The £39 Billion Isn’t A Debt Nor A Bill, It’s An Aspiration

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The business pages in The Telegraph have managed to get this wrong. Both Ambrose Evans Pritchard and Jeremy Warner are muttering about damage to Britain’s reputation, even our debt rating, if we don’t meekly cough up the £39 billion divorce bill to the European Union. This isn’t how such matters work, not at all how the creditor, debtor, relationship does work.

Do recall what the claim is. That we’ve agreed to pay certain bills as a result of our membership of the European Union. In the past we said that we’d cough up for future pensions of those who work as federasts. We’d stick some money into the pot to pay for the southern Italian Mafia. We would help build motorways in Slovenia. Shrug, OK, we did.

That doesn’t mean that we then just hand over a cheque for whatever is demanded if we decide we’re not going to sign up for the next set of spending plans.

Refusing to pay the £39bn Brexit bill is not a default, but Boris Johnson should stake out higher ground

Sure, it’s not a default. We’re arguing over how much the bill is. And we’re also – if we’re being sensible – discussing how much we get back in assets we’ve already paid for. Entirely reasonable calculations say that the net bill is in fact zero, possibly even in our favour. OK, that depends upon what we call reasonable but there are certain parts of the EU bill that are unreasonable. Like calling in a cash payment now for guarantees which may or may not be called upon in future.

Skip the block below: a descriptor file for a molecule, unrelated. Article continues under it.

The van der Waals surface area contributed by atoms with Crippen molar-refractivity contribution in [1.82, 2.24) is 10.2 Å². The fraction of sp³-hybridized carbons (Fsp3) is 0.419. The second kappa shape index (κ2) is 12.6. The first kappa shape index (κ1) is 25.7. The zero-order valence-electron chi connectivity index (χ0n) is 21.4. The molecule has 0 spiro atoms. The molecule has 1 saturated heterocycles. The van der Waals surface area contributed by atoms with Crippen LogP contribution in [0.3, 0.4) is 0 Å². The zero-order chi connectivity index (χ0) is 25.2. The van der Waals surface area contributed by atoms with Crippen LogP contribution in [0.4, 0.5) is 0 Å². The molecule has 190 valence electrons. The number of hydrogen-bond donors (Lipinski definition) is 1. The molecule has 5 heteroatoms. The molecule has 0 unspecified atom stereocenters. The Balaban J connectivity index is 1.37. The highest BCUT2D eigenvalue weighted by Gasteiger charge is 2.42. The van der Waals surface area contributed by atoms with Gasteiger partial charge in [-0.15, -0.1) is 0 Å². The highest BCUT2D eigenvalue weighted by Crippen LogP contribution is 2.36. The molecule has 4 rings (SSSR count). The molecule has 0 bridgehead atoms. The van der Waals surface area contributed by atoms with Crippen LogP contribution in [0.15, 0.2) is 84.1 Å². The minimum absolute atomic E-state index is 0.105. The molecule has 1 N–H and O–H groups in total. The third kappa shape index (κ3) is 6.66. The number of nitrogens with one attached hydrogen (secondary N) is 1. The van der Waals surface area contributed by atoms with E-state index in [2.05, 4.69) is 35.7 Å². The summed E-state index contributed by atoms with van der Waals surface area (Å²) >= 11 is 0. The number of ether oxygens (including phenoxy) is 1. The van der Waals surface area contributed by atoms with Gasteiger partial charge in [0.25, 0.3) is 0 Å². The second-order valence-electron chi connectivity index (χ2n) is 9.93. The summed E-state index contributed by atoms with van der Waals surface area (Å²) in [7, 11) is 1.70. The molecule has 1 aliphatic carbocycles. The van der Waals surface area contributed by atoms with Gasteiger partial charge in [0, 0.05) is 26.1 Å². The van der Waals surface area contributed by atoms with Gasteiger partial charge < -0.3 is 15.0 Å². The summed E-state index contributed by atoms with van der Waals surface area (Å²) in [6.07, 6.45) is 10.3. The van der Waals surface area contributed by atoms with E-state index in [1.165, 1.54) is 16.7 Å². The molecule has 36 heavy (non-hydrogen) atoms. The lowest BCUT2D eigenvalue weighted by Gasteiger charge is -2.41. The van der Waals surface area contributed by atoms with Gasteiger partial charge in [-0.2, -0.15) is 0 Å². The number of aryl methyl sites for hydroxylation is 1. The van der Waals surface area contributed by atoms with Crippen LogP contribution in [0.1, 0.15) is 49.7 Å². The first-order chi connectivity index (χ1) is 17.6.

Britain would be unwise to ruin its perfect record on sovereign debt by defaulting on the EU divorce bill

We should still suggest default though. For threatening not to pay a bill is often enough the only way to be able to negotiate that bill.

And then there’s one more point here. Do we want to be known as patsies for evermore? Then we should be rather altering our negotiating strategy here. The price to be paid is something decided after everything else is agreed. We don’t agree to spend £40,000 on a car and then allow the salesman to decide whether we get a nice new Ford or that old Yugo he’s got around the back. The price is something dependent upon what sort of car we’re going to get.

Sure, that bill for past commitments doesn’t in fact depend upon our continued membership of the EU. That’s the whole basis of the claim that we owe it – we already promised. But that’s never how you negotiate. The price is the last thing on the table, not the first.